The game was released in October 2021, and by the end of the year the game had two million daily players. It became a viral hit, thanks in large part to the ease with which players could share their results in a spoiler-free manner on Twitter and other social media sites. In January 2022, Wardle accepted an offer from the New York Times to acquire Wordle for a seven-figure sum. Well done, Mr Wardle. Well done indeed.


Are any Wordle words not allowed?

A Wordle grid with punctuation instead of letters for most of the tiles, and a red cross over the whole image.
You can type in any words you like, but be aware that the actual answer will never be a rude word.

You can type in pretty much any five-letter word in the English language and Wordle will accept it as a guess. However, the answer is picked each day from a much smaller list of more common five-letter words. There are still thousands of possible answers, of course, but it means the answer will never be a word as obscure as, say, "THIOL", or "CAIRD", or "MALIC" (yes, those are all real words).

There are very occasional words which the New York Times will choose not to publish as the day's Wordle answer, perhaps for reasons relating to recent news or politics. For example, shortly after news broke that Roe v Wade might be overturned in the United States, the NYT decided to change the March 30th word from "FETUS" to "SHINE", as the feeling was that the word "fetus" was too politically charged a word in the context of recent events.

The New York Times has also been careful never to allow what they consider to be rude words as the answer to a Wordle puzzle. But of course there's nothing stopping you from using even the dirtiest of words as guesses, as long as they're accepted words in the dictionary, and as long as you realise that they'll never end up being the answer.


Is Wordle getting too easy for you?

If Wordle is starting to get too easy, there are a few ways you can make the game more challenging for yourself. The first choice is to turn on Hard Mode. You can do this on the Wordle site by clicking the cog icon in the top-right of the screen. Hard Mode means that any highlighted letters must be used in all future guesses. This stops you from using the common tactic of choosing two words like "OUNCE" and "PAINS" to test all five vowels early on.

You can take it up another notch by playing by what we call "Ultra-Hard" rules. This means that every guess you enter must potentially be the answer. If you were just playing on Hard Mode, and you typed "MOIST", and the "O" appeared yellow, then nothing would stop you from making "POLAR" as your next word, even though it couldn't possibly be the answer because you already know the "O" is in the wrong place. If you play by "Ultra-Hard" rules, that's not allowed. You must adhere to every clue, and make sure every single word you enter is potentially the answer.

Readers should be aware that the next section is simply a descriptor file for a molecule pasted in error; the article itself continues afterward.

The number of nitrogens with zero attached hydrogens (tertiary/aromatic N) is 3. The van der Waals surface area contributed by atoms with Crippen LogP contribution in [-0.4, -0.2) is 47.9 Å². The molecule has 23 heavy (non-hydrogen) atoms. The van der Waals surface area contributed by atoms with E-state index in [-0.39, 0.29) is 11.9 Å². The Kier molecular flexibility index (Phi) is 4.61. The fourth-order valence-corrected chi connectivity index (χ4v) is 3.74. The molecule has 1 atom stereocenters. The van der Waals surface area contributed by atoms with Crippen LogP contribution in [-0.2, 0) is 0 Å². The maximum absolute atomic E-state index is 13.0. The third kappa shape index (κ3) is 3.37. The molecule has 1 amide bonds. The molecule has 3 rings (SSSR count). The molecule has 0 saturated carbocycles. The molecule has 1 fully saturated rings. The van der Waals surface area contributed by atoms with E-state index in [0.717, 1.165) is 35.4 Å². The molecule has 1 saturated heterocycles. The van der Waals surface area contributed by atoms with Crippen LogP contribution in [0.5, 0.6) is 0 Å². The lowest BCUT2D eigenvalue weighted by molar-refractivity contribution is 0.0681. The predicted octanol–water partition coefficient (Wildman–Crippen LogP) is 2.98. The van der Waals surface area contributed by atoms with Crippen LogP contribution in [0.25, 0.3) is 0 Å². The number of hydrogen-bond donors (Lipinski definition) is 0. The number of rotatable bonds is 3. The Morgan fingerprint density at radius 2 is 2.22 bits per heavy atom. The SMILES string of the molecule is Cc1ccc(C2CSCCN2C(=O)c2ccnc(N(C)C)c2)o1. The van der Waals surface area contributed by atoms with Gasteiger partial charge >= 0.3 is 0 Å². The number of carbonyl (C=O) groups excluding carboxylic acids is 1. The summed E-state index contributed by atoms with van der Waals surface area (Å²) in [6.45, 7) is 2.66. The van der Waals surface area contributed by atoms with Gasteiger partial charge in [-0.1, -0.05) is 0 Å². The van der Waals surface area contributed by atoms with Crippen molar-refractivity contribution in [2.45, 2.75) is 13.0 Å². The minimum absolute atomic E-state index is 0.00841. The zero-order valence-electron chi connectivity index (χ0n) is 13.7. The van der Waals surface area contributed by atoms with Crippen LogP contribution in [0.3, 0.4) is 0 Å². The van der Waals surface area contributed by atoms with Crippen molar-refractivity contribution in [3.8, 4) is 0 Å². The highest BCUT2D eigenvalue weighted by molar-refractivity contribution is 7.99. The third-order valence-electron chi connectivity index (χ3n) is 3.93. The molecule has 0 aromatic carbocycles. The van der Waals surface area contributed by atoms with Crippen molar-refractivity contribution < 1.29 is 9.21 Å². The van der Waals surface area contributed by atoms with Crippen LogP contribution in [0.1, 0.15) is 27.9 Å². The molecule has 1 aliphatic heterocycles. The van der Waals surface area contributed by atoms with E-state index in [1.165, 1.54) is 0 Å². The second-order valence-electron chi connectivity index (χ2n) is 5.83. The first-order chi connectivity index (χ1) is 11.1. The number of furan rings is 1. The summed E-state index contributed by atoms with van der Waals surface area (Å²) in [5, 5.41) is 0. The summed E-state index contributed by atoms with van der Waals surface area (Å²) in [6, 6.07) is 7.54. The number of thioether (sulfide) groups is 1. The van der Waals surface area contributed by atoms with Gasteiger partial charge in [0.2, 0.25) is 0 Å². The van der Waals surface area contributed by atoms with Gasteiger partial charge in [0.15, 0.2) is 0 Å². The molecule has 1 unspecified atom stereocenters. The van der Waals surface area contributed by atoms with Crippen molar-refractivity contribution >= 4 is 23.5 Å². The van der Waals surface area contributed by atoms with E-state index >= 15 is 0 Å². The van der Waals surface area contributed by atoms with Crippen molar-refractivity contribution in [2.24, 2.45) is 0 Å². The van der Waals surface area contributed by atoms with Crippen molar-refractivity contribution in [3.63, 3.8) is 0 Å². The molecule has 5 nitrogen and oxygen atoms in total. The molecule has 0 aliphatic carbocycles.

If after all that Wordle is still too easy for you, then you could always try one of the many other Wordle-inspired games online that have cropped up over the past year. One of our favourites is Worldle, in which you must guess a country of the world based on its shape. There's also Waffle, which is about swapping letters in a completed grid to complete all the words; Moviedle, which shows you an entire movie in a tiny space of time and challenges you to guess the movie within six guesses; and Quordle, which tasks you with solving four Wordles at once with the same guesses.

If you need some help with future Wordles, be sure to check out our list of the best Wordle starting words for the greatest chance of success. You can also check out our archive of past Wordle answers to see which words have been chosen previously.

You're not signed in!

Create your ReedPop ID & unlock community features and much, much more!

Create account
Tagged With
About the Author
Rebecca Jones avatar

Rebecca Jones

Guides Writer

Rebecca is ⅓ of RPS' guides team, ⅓ of the Indiescovery Podcast crew, and currently looking for something else to take a 33% share in so she can call herself a fully rounded games journalist.

Comments
Rock Paper Shotgun logo

We've been talking, and we think that you should wear clothes

Total coincidence, but we sell some clothes

Buy RPS stuff here
Rock Paper Shotgun Merch